BILL OF THE WEEK: Senate Bill 543

CHIEF SPONSORS: Sen. Chuck Riley (D-Hillsboro), Rep. Sheri Schouten (D-Beaverton).

WHAT PROBLEM IT SEEKS TO SOLVE: Oregon has a short school year, produces terrible educational results, and doesn't provide much funding for art, music or extracurricular activities.

WHAT THE BILL WOULD DO: Allow local jurisdictions to establish taxing districts that would take a cut of local property taxes—as does the Portland Children's Levy, birthed by then-City Commissioner Dan Saltzman in 2002.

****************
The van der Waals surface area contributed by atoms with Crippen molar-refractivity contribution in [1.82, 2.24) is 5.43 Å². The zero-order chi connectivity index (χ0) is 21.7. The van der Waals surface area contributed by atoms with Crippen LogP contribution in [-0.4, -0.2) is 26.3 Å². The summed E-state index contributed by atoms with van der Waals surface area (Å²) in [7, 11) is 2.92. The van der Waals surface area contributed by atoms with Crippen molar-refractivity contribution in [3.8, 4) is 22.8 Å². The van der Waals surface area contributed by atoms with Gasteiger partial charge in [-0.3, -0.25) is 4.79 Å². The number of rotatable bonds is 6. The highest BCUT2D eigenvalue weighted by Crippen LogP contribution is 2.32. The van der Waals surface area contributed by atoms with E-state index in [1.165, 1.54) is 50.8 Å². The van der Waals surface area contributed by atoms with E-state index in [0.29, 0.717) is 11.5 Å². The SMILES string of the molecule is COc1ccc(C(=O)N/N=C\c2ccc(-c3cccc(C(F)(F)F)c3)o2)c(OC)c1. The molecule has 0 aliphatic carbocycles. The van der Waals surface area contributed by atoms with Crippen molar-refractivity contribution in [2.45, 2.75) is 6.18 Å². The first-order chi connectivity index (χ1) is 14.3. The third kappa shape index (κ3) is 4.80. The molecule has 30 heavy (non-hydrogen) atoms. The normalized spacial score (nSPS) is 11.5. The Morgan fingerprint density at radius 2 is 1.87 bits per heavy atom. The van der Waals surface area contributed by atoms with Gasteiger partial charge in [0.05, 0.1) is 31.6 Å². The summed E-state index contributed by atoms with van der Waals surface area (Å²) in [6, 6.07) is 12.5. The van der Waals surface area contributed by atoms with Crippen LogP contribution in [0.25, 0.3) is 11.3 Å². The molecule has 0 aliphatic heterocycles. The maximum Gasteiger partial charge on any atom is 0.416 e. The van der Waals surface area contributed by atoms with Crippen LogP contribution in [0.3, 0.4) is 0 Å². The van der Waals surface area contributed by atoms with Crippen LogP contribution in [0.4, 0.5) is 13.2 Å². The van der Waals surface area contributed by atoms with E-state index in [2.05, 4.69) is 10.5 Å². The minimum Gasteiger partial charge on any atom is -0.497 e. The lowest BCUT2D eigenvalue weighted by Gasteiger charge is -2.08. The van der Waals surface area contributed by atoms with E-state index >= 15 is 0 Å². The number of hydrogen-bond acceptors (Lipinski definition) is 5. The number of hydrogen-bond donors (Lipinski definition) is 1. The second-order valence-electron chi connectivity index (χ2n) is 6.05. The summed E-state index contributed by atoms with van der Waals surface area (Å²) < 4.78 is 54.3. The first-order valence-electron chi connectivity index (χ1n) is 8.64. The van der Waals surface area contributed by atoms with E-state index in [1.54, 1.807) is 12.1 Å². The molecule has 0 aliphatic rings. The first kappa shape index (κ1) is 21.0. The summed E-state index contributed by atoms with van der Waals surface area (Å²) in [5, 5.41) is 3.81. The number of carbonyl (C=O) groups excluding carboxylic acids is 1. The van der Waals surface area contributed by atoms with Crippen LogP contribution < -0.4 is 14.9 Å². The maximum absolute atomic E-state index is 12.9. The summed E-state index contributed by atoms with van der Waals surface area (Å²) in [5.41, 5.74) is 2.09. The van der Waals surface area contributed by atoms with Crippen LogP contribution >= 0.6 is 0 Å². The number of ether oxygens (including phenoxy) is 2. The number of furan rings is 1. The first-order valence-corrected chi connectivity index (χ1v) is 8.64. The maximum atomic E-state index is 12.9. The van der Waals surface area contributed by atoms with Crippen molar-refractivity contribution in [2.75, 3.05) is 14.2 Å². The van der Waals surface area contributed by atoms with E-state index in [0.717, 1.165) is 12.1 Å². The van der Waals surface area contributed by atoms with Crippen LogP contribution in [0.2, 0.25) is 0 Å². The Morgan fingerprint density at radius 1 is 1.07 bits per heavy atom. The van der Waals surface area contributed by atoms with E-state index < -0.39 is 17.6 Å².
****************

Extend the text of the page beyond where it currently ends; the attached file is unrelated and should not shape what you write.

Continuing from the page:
WHO SUPPORTS IT: Advocacy groups such as Children First for Oregon and the Oregon Education Association, and groups that might get funding, such as the Boys and Girls Clubs. Saltzman, now retired, submitted testimony in favor of the bill. Riley, whose wife is an early childhood educator, has introduced this bill four times. It's got legs this year, however, having already won passage in the Senate.

WHO OPPOSES IT: Many cities and counties, including Riley's hometown of Hillsboro and his home county, Washington, which fear that property tax limitations dictate that a new taxing district would take money away from existing public services. "We have got to get out of the business of pitting one critical service against another in this state," testified Riley's Democratic colleague, Sen. Laurie Monnes Anderson of Gresham, explaining her opposition to the bill.